Flashback: The Early Years: Deal Made on St. Patrick’s Day 1927: Hartwick College Came to Oneonta | Columns
It was a sealant that would dramatically change life around Oneonta.
The town became more of a college town 95 years ago, as The Oneonta Star reported on March 18, 1927: In session in the Elks’ lodge room yesterday afternoon shortly after 3 p.m., when, by a unanimous vote, the synod voted to accept the proposal submitted by Oneonta to the trustees of Hartwick Seminary a week before, who then tentatively approved the idea and voted to recommend it to the synod for favorable action. The Elks Club was later found at 99 Main St.
“Definite probability” quickly became a reality. Oneonta, as a city, had agreements to keep in order for the new college to move here. Donations of land and money were requirements, and they were all kept by local citizens, as Hartwick opened here in 1928.
March 17, 1927 was an interesting day to walk around the city, to see what was happening with the conclusion of the current case.
The Star continued: “Delegates began arriving the evening before, but the greatest number came by morning train from Albany, when the motor cars were at D. & H. station to meet them. .” The station was where the Stella Luna Ristorante operated recently, on Market Street, at the time part of Prospect Street.
“They were taken immediately to the Elks clubhouse and there assigned to places of entertainment for the night. Some from the Mohawk Valley came by automobile and shortly after 11 a.m. when the first session was held, virtually all had been taken to their places of entertainment and returned to the Elks’ house for the opening session.
Many speakers were heard and, “Virtually all speakers referred to the fact that the problem of developing a first-class educational institution with Hartwick Seminary as its nucleus had troubled the Synod for nearly a century without nothing accomplished, and now that a substantial and tangible offer of assistance which should mean the consummation of the Synod’s hopes has arrived, the proposal must by all means be accepted.
In all, there were 200 Synod delegates in the club room after a lunch break. The vote was unanimous on the deal and the celebrations quickly began.
“Immediately after the end of the afternoon session, visitors were picked up in about 50 cars provided by local friends of the project and taken for a spin around the city to give them a view of possible sites and on the main buildings and streets of the town, after which they were taken to Hartwick Seminary, where they were given a standing ovation by the students, the cheers being split between “Hartwick Sem”, Hartwick College and Oneonta, there was apparently a warm endorsement of the synod’s action.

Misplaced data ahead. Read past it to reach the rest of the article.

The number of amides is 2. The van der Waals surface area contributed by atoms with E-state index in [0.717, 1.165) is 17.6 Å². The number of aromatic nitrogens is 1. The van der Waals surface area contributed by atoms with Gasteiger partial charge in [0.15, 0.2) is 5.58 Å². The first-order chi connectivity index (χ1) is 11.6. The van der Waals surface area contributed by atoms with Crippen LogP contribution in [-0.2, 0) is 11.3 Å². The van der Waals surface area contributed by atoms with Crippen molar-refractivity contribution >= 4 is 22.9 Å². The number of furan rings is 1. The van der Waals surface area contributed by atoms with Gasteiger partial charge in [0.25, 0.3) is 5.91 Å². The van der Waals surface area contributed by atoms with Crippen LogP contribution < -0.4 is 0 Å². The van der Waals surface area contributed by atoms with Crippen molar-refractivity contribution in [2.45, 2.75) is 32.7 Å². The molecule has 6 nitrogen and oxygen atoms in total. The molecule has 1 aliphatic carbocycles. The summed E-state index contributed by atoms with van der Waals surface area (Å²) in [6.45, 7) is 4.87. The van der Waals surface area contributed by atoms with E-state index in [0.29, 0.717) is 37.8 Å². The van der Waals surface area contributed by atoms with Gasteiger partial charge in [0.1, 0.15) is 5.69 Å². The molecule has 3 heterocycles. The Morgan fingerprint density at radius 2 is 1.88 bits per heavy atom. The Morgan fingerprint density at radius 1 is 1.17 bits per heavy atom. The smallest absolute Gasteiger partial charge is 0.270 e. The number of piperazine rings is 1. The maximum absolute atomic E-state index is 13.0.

Local traders were no doubt pleased, as their advertisements in The Star the following day also reflected the mood.
The day was not yet over, as The Star continued, “Hartwick’s day in Oneonta, which rose so auspiciously yesterday morning, and in the afternoon was so fulfilled in the action of the Synod of New York… fittingly came for a final closing night with the free dinner served in the hall of the Elks pavilion.There were about 250 guests and citizens at the dinner, and attendance at the mass meeting was estimated at 800. The evening program was a worthy highlight of the events of a busy day, and all who attended left with more hope and confidence in Greater Hartwick than ever before, if that were possible.
The celebrations over, now came the “work”. Oneonta as a community pledged to raise $200,000 for the college. Within days, donations of $10,000 each had come from state Supreme Court Justice Abraham L. Kellogg and local department store owner Frank H. Bresee. The goal was reached in 16 days.
Wednesday: The Life and Times of Oneonta in March 1977.
Oneonta Town Historian Mark Simonson’s column appears twice a week. On Saturdays, his column focuses on the area before 1950. His Wednesday columns deal with local history from 1950 and later. If you have any comments or ideas for the column, write to him at The Daily Star or email him at [email protected] His website is www.oneontahistorian.com. His columns are available at www.thedailystar.com/opinion/columns/.
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Write to him at “Ask Mark”, The Daily Star, 102 Chestnut St., Oneonta, NY 13820 or email him at [email protected] with “Daily Star: Ask Mark” in the subject.